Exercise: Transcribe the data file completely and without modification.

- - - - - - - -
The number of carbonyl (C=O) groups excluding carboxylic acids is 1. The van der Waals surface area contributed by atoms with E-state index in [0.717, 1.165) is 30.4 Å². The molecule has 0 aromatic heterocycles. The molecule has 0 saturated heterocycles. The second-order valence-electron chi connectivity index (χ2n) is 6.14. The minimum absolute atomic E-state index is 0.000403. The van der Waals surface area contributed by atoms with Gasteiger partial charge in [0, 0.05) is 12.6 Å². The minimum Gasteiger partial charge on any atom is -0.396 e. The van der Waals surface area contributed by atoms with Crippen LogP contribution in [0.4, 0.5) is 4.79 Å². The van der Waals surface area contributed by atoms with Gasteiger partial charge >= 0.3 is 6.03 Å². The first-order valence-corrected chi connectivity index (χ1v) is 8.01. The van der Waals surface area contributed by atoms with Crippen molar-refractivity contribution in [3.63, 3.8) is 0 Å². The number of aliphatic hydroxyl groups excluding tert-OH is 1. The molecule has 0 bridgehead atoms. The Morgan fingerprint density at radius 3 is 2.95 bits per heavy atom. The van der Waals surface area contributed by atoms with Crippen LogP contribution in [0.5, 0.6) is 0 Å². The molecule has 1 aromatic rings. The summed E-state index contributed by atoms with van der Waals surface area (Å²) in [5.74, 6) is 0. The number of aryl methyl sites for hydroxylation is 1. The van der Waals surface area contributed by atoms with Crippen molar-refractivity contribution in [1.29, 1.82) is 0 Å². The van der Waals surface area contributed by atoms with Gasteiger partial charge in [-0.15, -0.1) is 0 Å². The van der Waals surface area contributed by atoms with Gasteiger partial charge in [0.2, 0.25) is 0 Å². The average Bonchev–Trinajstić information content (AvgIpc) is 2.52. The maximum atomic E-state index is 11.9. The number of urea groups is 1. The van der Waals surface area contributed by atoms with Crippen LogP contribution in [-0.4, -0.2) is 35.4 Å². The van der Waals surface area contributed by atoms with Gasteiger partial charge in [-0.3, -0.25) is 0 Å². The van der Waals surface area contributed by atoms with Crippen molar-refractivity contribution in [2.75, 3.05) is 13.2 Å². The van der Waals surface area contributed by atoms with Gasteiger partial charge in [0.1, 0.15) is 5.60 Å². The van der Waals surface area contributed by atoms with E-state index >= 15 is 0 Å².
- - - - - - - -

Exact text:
The number of carbonyl (C=O) groups excluding carboxylic acids is 1. The van der Waals surface area contributed by atoms with E-state index in [0.717, 1.165) is 30.4 Å². The molecule has 0 aromatic heterocycles. The molecule has 0 saturated heterocycles. The second-order valence-electron chi connectivity index (χ2n) is 6.14. The minimum absolute atomic E-state index is 0.000403. The van der Waals surface area contributed by atoms with Gasteiger partial charge in [0, 0.05) is 12.6 Å². The minimum Gasteiger partial charge on any atom is -0.396 e. The van der Waals surface area contributed by atoms with Crippen LogP contribution in [0.4, 0.5) is 4.79 Å². The van der Waals surface area contributed by atoms with Gasteiger partial charge >= 0.3 is 6.03 Å². The first-order valence-corrected chi connectivity index (χ1v) is 8.01. The van der Waals surface area contributed by atoms with Crippen molar-refractivity contribution in [3.63, 3.8) is 0 Å². The number of aliphatic hydroxyl groups excluding tert-OH is 1. The molecule has 0 bridgehead atoms. The Morgan fingerprint density at radius 3 is 2.95 bits per heavy atom. The van der Waals surface area contributed by atoms with Crippen LogP contribution in [0.5, 0.6) is 0 Å². The molecule has 1 aromatic rings. The summed E-state index contributed by atoms with van der Waals surface area (Å²) in [5.74, 6) is 0. The number of aryl methyl sites for hydroxylation is 1. The van der Waals surface area contributed by atoms with Crippen molar-refractivity contribution in [1.29, 1.82) is 0 Å². The van der Waals surface area contributed by atoms with Gasteiger partial charge in [-0.15, -0.1) is 0 Å². The van der Waals surface area contributed by atoms with Gasteiger partial charge in [0.2, 0.25) is 0 Å². The average Bonchev–Trinajstić information content (AvgIpc) is 2.52. The maximum atomic E-state index is 11.9. The number of urea groups is 1. The van der Waals surface area contributed by atoms with Crippen LogP contribution in [-0.4, -0.2) is 35.4 Å². The van der Waals surface area contributed by atoms with Gasteiger partial charge in [-0.3, -0.25) is 0 Å². The van der Waals surface area contributed by atoms with Crippen molar-refractivity contribution in [2.75, 3.05) is 13.2 Å². The van der Waals surface area contributed by atoms with Gasteiger partial charge in [0.1, 0.15) is 5.60 Å². The van der Waals surface area contributed by atoms with E-state index >= 15 is 0 Å².